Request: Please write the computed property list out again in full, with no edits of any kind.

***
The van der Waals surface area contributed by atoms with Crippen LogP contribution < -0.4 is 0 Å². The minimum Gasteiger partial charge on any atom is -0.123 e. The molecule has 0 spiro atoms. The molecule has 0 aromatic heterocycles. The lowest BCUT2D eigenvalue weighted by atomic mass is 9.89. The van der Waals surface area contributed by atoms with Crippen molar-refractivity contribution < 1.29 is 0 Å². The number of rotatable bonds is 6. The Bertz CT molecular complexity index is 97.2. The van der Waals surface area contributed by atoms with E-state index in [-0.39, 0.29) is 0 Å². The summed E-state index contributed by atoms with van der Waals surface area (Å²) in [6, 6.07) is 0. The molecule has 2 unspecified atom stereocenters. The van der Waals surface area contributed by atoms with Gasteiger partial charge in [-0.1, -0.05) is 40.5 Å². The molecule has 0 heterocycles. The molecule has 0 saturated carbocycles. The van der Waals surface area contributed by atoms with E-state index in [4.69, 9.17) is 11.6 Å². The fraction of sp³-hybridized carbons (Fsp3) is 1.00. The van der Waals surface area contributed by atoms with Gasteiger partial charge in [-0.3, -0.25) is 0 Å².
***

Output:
The van der Waals surface area contributed by atoms with Crippen LogP contribution < -0.4 is 0 Å². The minimum Gasteiger partial charge on any atom is -0.123 e. The molecule has 0 spiro atoms. The molecule has 0 aromatic heterocycles. The lowest BCUT2D eigenvalue weighted by atomic mass is 9.89. The van der Waals surface area contributed by atoms with Crippen molar-refractivity contribution < 1.29 is 0 Å². The number of rotatable bonds is 6. The Bertz CT molecular complexity index is 97.2. The van der Waals surface area contributed by atoms with E-state index in [-0.39, 0.29) is 0 Å². The summed E-state index contributed by atoms with van der Waals surface area (Å²) in [6, 6.07) is 0. The molecule has 2 unspecified atom stereocenters. The van der Waals surface area contributed by atoms with Gasteiger partial charge in [-0.1, -0.05) is 40.5 Å². The molecule has 0 heterocycles. The molecule has 0 saturated carbocycles. The van der Waals surface area contributed by atoms with E-state index in [4.69, 9.17) is 11.6 Å². The fraction of sp³-hybridized carbons (Fsp3) is 1.00. The van der Waals surface area contributed by atoms with Gasteiger partial charge in [-0.3, -0.25) is 0 Å².